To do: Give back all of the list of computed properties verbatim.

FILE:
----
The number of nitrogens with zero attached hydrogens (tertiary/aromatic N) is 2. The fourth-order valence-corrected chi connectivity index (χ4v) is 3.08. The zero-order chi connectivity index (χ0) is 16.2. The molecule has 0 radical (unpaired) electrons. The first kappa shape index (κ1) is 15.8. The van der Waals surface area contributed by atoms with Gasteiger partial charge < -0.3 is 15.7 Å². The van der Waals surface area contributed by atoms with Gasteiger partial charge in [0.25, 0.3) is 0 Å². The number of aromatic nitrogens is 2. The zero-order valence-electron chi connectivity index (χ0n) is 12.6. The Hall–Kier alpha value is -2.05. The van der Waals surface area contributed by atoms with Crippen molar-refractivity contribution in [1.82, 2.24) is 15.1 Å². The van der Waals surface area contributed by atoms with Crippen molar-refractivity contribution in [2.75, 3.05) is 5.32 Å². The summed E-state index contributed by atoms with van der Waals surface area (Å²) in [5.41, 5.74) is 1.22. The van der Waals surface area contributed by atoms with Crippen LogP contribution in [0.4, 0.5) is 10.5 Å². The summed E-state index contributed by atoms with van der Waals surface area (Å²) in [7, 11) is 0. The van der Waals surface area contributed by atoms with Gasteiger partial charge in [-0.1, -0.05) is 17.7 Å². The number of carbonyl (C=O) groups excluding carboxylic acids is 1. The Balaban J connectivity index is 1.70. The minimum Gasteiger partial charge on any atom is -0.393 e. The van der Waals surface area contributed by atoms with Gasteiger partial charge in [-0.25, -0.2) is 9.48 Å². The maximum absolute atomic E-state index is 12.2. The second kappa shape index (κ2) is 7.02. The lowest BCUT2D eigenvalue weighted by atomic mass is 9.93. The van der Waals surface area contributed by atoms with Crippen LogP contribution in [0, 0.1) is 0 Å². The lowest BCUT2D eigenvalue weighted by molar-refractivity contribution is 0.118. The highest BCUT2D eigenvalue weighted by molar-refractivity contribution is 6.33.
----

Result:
The number of nitrogens with zero attached hydrogens (tertiary/aromatic N) is 2. The fourth-order valence-corrected chi connectivity index (χ4v) is 3.08. The zero-order chi connectivity index (χ0) is 16.2. The molecule has 0 radical (unpaired) electrons. The first kappa shape index (κ1) is 15.8. The van der Waals surface area contributed by atoms with Gasteiger partial charge < -0.3 is 15.7 Å². The van der Waals surface area contributed by atoms with Gasteiger partial charge in [0.25, 0.3) is 0 Å². The number of aromatic nitrogens is 2. The zero-order valence-electron chi connectivity index (χ0n) is 12.6. The Hall–Kier alpha value is -2.05. The van der Waals surface area contributed by atoms with Crippen molar-refractivity contribution in [1.82, 2.24) is 15.1 Å². The van der Waals surface area contributed by atoms with Crippen molar-refractivity contribution in [2.75, 3.05) is 5.32 Å². The summed E-state index contributed by atoms with van der Waals surface area (Å²) in [5.41, 5.74) is 1.22. The van der Waals surface area contributed by atoms with Crippen LogP contribution in [0.4, 0.5) is 10.5 Å². The summed E-state index contributed by atoms with van der Waals surface area (Å²) in [7, 11) is 0. The van der Waals surface area contributed by atoms with Gasteiger partial charge in [-0.1, -0.05) is 17.7 Å². The number of carbonyl (C=O) groups excluding carboxylic acids is 1. The Balaban J connectivity index is 1.70. The minimum Gasteiger partial charge on any atom is -0.393 e. The van der Waals surface area contributed by atoms with Gasteiger partial charge in [-0.25, -0.2) is 9.48 Å². The maximum absolute atomic E-state index is 12.2. The second kappa shape index (κ2) is 7.02. The lowest BCUT2D eigenvalue weighted by atomic mass is 9.93. The van der Waals surface area contributed by atoms with Crippen LogP contribution in [0, 0.1) is 0 Å². The lowest BCUT2D eigenvalue weighted by molar-refractivity contribution is 0.118. The highest BCUT2D eigenvalue weighted by molar-refractivity contribution is 6.33.